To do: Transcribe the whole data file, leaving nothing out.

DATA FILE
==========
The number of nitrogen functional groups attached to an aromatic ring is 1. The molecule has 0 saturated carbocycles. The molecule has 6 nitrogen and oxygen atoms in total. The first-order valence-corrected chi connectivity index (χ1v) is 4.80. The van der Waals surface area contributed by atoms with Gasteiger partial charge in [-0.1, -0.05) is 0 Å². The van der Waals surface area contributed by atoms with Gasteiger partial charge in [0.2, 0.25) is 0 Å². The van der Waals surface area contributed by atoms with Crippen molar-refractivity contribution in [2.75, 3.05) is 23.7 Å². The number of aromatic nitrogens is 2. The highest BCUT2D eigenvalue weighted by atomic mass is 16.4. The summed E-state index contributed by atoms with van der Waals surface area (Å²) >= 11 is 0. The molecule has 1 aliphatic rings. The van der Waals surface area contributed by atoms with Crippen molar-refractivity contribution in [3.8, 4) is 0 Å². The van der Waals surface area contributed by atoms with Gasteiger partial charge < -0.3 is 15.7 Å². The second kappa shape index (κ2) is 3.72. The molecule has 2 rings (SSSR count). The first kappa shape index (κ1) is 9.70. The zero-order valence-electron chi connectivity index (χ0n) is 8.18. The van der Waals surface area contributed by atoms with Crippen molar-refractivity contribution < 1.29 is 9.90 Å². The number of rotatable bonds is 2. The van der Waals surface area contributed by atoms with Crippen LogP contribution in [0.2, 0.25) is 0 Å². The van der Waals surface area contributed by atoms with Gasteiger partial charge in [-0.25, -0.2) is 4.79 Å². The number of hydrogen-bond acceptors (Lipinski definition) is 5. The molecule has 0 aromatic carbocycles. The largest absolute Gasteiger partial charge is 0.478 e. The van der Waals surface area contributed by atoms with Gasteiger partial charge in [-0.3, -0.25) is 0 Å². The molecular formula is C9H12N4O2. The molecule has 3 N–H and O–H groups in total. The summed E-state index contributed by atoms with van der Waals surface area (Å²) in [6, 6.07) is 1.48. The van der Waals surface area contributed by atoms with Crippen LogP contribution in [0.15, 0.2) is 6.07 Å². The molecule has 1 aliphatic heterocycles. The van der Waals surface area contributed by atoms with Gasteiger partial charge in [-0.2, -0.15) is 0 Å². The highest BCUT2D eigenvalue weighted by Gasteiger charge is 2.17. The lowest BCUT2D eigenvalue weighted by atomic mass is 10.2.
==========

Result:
The number of nitrogen functional groups attached to an aromatic ring is 1. The molecule has 0 saturated carbocycles. The molecule has 6 nitrogen and oxygen atoms in total. The first-order valence-corrected chi connectivity index (χ1v) is 4.80. The van der Waals surface area contributed by atoms with Gasteiger partial charge in [-0.1, -0.05) is 0 Å². The van der Waals surface area contributed by atoms with Gasteiger partial charge in [0.2, 0.25) is 0 Å². The van der Waals surface area contributed by atoms with Crippen molar-refractivity contribution in [2.75, 3.05) is 23.7 Å². The number of aromatic nitrogens is 2. The highest BCUT2D eigenvalue weighted by atomic mass is 16.4. The summed E-state index contributed by atoms with van der Waals surface area (Å²) >= 11 is 0. The molecule has 1 aliphatic rings. The van der Waals surface area contributed by atoms with Crippen molar-refractivity contribution in [3.8, 4) is 0 Å². The van der Waals surface area contributed by atoms with Gasteiger partial charge < -0.3 is 15.7 Å². The second kappa shape index (κ2) is 3.72. The molecule has 2 rings (SSSR count). The first kappa shape index (κ1) is 9.70. The zero-order valence-electron chi connectivity index (χ0n) is 8.18. The van der Waals surface area contributed by atoms with Crippen molar-refractivity contribution < 1.29 is 9.90 Å². The number of rotatable bonds is 2. The van der Waals surface area contributed by atoms with Crippen LogP contribution in [0.2, 0.25) is 0 Å². The van der Waals surface area contributed by atoms with Gasteiger partial charge in [-0.25, -0.2) is 4.79 Å². The number of hydrogen-bond acceptors (Lipinski definition) is 5. The molecule has 0 aromatic carbocycles. The largest absolute Gasteiger partial charge is 0.478 e. The van der Waals surface area contributed by atoms with Gasteiger partial charge in [-0.3, -0.25) is 0 Å². The molecular formula is C9H12N4O2. The molecule has 3 N–H and O–H groups in total. The summed E-state index contributed by atoms with van der Waals surface area (Å²) in [6, 6.07) is 1.48. The van der Waals surface area contributed by atoms with Crippen LogP contribution in [0.15, 0.2) is 6.07 Å². The molecule has 1 aliphatic heterocycles. The van der Waals surface area contributed by atoms with Gasteiger partial charge in [-0.2, -0.15) is 0 Å². The highest BCUT2D eigenvalue weighted by Gasteiger charge is 2.17. The lowest BCUT2D eigenvalue weighted by atomic mass is 10.2.